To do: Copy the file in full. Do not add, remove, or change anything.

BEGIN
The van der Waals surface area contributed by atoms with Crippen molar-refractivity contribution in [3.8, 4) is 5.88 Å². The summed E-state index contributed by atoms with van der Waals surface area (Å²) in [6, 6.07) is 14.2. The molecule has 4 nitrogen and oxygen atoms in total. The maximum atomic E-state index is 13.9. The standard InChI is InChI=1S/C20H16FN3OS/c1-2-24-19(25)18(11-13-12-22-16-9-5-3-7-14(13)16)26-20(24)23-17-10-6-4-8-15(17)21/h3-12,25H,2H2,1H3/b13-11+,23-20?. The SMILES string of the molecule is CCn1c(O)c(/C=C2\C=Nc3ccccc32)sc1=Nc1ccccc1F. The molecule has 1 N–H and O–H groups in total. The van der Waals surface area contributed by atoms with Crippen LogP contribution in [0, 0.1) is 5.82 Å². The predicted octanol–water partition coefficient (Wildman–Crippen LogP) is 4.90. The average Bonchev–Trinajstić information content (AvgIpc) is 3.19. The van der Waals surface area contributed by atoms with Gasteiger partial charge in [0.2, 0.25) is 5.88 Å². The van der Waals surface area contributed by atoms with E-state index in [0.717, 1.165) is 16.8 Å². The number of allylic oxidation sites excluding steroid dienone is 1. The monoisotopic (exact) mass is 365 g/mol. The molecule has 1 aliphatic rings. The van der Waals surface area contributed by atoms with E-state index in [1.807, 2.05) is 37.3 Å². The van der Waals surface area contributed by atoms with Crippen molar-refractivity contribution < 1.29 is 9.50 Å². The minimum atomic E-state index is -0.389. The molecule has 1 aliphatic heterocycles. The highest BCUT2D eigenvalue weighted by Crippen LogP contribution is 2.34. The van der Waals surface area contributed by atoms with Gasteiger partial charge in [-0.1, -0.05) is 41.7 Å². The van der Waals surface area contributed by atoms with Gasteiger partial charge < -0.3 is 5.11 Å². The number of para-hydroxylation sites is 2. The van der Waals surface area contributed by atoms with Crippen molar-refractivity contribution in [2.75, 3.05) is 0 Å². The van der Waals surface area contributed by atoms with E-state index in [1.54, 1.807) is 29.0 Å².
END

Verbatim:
The van der Waals surface area contributed by atoms with Crippen molar-refractivity contribution in [3.8, 4) is 5.88 Å². The summed E-state index contributed by atoms with van der Waals surface area (Å²) in [6, 6.07) is 14.2. The molecule has 4 nitrogen and oxygen atoms in total. The maximum atomic E-state index is 13.9. The standard InChI is InChI=1S/C20H16FN3OS/c1-2-24-19(25)18(11-13-12-22-16-9-5-3-7-14(13)16)26-20(24)23-17-10-6-4-8-15(17)21/h3-12,25H,2H2,1H3/b13-11+,23-20?. The SMILES string of the molecule is CCn1c(O)c(/C=C2\C=Nc3ccccc32)sc1=Nc1ccccc1F. The molecule has 1 N–H and O–H groups in total. The van der Waals surface area contributed by atoms with Crippen LogP contribution in [0, 0.1) is 5.82 Å². The predicted octanol–water partition coefficient (Wildman–Crippen LogP) is 4.90. The average Bonchev–Trinajstić information content (AvgIpc) is 3.19. The van der Waals surface area contributed by atoms with Gasteiger partial charge in [0.2, 0.25) is 5.88 Å². The van der Waals surface area contributed by atoms with E-state index in [0.717, 1.165) is 16.8 Å². The number of allylic oxidation sites excluding steroid dienone is 1. The monoisotopic (exact) mass is 365 g/mol. The molecule has 1 aliphatic rings. The van der Waals surface area contributed by atoms with E-state index in [1.807, 2.05) is 37.3 Å². The van der Waals surface area contributed by atoms with Crippen molar-refractivity contribution < 1.29 is 9.50 Å². The minimum atomic E-state index is -0.389. The molecule has 1 aliphatic heterocycles. The highest BCUT2D eigenvalue weighted by Crippen LogP contribution is 2.34. The van der Waals surface area contributed by atoms with Gasteiger partial charge in [-0.1, -0.05) is 41.7 Å². The van der Waals surface area contributed by atoms with Gasteiger partial charge < -0.3 is 5.11 Å². The number of para-hydroxylation sites is 2. The van der Waals surface area contributed by atoms with Crippen molar-refractivity contribution in [2.75, 3.05) is 0 Å². The van der Waals surface area contributed by atoms with E-state index in [1.54, 1.807) is 29.0 Å².